Patent application title: MANUFACTURE OF RIMCAZOLE
Ivan Lowdon (Northumberland, GB)
IPC8 Class: AA61K31496FI
Class name: Additional hetero ring attached directly or indirectly to the piperazine ring by nonionic bonding the additional hetero ring is five-membered having ring nitrogen polycyclo ring system having the additional five-membered nitrogen hetero ring as one of the cyclos
Publication date: 2010-11-18
Patent application number: 20100292249
Patent application title: MANUFACTURE OF RIMCAZOLE
MYERS BIGEL SIBLEY & SAJOVEC
Origin: RALEIGH, NC US
IPC8 Class: AA61K31496FI
Publication date: 11/18/2010
Patent application number: 20100292249
The present invention relates to a process for preparing Rimcazole and its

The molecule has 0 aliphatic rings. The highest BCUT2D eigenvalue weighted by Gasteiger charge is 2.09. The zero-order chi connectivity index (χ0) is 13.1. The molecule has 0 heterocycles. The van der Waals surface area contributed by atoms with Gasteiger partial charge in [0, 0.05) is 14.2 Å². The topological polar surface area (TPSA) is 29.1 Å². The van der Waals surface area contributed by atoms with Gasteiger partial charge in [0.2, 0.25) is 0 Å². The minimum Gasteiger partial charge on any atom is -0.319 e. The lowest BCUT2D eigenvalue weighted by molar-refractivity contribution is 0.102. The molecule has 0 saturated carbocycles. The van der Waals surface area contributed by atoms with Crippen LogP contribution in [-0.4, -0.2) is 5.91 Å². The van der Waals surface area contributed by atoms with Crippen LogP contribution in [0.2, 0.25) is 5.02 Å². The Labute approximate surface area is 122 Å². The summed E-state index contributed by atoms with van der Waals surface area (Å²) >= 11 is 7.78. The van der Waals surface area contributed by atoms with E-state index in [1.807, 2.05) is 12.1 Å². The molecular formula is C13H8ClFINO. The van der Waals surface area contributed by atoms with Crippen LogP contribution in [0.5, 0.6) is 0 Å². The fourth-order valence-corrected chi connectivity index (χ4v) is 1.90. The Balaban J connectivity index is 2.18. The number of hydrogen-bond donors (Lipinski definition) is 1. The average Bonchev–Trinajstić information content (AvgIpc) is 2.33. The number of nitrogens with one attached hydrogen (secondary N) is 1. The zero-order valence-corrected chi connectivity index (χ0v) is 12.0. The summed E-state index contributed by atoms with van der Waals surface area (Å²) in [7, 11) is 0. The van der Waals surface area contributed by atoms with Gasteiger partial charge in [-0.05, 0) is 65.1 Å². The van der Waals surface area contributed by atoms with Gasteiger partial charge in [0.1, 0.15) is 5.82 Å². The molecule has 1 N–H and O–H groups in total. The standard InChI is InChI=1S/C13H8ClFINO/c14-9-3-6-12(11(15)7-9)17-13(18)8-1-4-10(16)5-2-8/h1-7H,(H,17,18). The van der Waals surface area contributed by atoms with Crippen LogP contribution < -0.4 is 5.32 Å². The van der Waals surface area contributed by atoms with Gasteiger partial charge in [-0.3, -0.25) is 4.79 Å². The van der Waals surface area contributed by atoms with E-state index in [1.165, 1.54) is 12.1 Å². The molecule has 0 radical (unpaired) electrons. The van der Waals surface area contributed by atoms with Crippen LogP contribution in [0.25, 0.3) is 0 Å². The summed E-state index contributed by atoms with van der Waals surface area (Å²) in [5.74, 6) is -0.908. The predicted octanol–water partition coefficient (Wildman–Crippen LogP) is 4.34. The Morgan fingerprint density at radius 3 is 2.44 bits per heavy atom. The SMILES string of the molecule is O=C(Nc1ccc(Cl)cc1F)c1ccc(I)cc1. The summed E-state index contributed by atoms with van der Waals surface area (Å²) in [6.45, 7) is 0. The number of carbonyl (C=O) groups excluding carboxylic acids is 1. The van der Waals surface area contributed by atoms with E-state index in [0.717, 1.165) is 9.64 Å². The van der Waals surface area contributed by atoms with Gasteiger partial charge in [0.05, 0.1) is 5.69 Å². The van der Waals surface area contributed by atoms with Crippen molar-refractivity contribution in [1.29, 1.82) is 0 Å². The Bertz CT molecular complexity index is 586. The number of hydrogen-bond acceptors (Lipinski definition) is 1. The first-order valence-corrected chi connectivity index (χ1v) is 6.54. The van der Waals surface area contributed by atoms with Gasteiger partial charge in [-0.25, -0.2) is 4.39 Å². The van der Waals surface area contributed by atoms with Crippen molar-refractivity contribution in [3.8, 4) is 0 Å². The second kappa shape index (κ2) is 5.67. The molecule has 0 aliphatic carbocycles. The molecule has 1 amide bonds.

1. A method for the preparation of a compound according to formula (I), a
salt thereof or a solvate of a salt thereof: ##STR00010## comprising,
providing a compound according to formula (II): ##STR00011## wherein P is
a hydroxyl protecting group; deprotecting the compound of formula (II) to
form a compound of formula (III): ##STR00012## reacting the compound of
formula (III) to form a compound of formula (IV): ##STR00013## wherein Z
is a leaving atom or group;and reacting the compound of formula (IV) with
2,6-cis-dimethypiperazine to form the compound of formula (I).
2. The method according to claim 1 wherein P is an acid labile protecting group.
3. A method according to claim 1, wherein the compound according to formula (II) has a structure of formula (IIA): ##STR00014##
4. A method according to claim 3, wherein the compound of formula (IIA) is prepared by reacting a compound of formula (IIB): ##STR00015## with a compound of formula (IIC): ##STR00016## to provide a compound of formula (IID): ##STR00017## and subsequent reaction with a compound of formula (IIE): ##STR00018##